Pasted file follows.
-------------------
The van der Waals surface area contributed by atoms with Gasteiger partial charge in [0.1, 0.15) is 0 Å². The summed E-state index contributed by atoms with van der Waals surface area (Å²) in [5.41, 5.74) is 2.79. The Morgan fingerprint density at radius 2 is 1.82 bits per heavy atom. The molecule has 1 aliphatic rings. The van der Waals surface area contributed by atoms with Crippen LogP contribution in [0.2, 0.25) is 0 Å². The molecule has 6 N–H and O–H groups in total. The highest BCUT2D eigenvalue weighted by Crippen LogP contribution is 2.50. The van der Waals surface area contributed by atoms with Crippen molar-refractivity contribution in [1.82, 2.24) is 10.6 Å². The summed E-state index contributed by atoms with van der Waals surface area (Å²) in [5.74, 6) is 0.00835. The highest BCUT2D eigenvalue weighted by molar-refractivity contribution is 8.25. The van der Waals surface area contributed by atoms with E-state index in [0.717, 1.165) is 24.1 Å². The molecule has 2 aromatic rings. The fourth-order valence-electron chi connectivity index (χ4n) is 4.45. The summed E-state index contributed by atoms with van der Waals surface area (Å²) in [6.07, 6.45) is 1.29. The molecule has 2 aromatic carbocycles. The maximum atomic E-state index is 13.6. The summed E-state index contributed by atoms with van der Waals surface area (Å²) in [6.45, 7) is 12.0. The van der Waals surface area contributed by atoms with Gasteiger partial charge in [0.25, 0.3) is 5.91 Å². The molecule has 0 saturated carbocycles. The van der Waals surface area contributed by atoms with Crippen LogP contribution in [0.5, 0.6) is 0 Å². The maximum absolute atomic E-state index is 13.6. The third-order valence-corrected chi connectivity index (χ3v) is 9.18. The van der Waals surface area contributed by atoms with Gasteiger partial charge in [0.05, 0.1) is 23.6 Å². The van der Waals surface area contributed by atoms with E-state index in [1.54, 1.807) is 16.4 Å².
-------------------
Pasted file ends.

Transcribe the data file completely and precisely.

The van der Waals surface area contributed by atoms with Gasteiger partial charge in [0.1, 0.15) is 0 Å². The summed E-state index contributed by atoms with van der Waals surface area (Å²) in [5.41, 5.74) is 2.79. The Morgan fingerprint density at radius 2 is 1.82 bits per heavy atom. The molecule has 1 aliphatic rings. The van der Waals surface area contributed by atoms with Crippen LogP contribution in [0.2, 0.25) is 0 Å². The molecule has 6 N–H and O–H groups in total. The highest BCUT2D eigenvalue weighted by Crippen LogP contribution is 2.50. The van der Waals surface area contributed by atoms with Crippen molar-refractivity contribution in [1.82, 2.24) is 10.6 Å². The summed E-state index contributed by atoms with van der Waals surface area (Å²) in [5.74, 6) is 0.00835. The highest BCUT2D eigenvalue weighted by molar-refractivity contribution is 8.25. The van der Waals surface area contributed by atoms with E-state index in [0.717, 1.165) is 24.1 Å². The molecule has 2 aromatic rings. The fourth-order valence-electron chi connectivity index (χ4n) is 4.45. The summed E-state index contributed by atoms with van der Waals surface area (Å²) in [6.07, 6.45) is 1.29. The molecule has 2 aromatic carbocycles. The maximum atomic E-state index is 13.6. The summed E-state index contributed by atoms with van der Waals surface area (Å²) in [6.45, 7) is 12.0. The van der Waals surface area contributed by atoms with Gasteiger partial charge in [0.25, 0.3) is 5.91 Å². The molecule has 0 saturated carbocycles. The van der Waals surface area contributed by atoms with Crippen LogP contribution in [0.5, 0.6) is 0 Å². The maximum absolute atomic E-state index is 13.6. The third-order valence-corrected chi connectivity index (χ3v) is 9.18. The van der Waals surface area contributed by atoms with Gasteiger partial charge in [0.05, 0.1) is 23.6 Å². The van der Waals surface area contributed by atoms with E-state index in [1.54, 1.807) is 16.4 Å².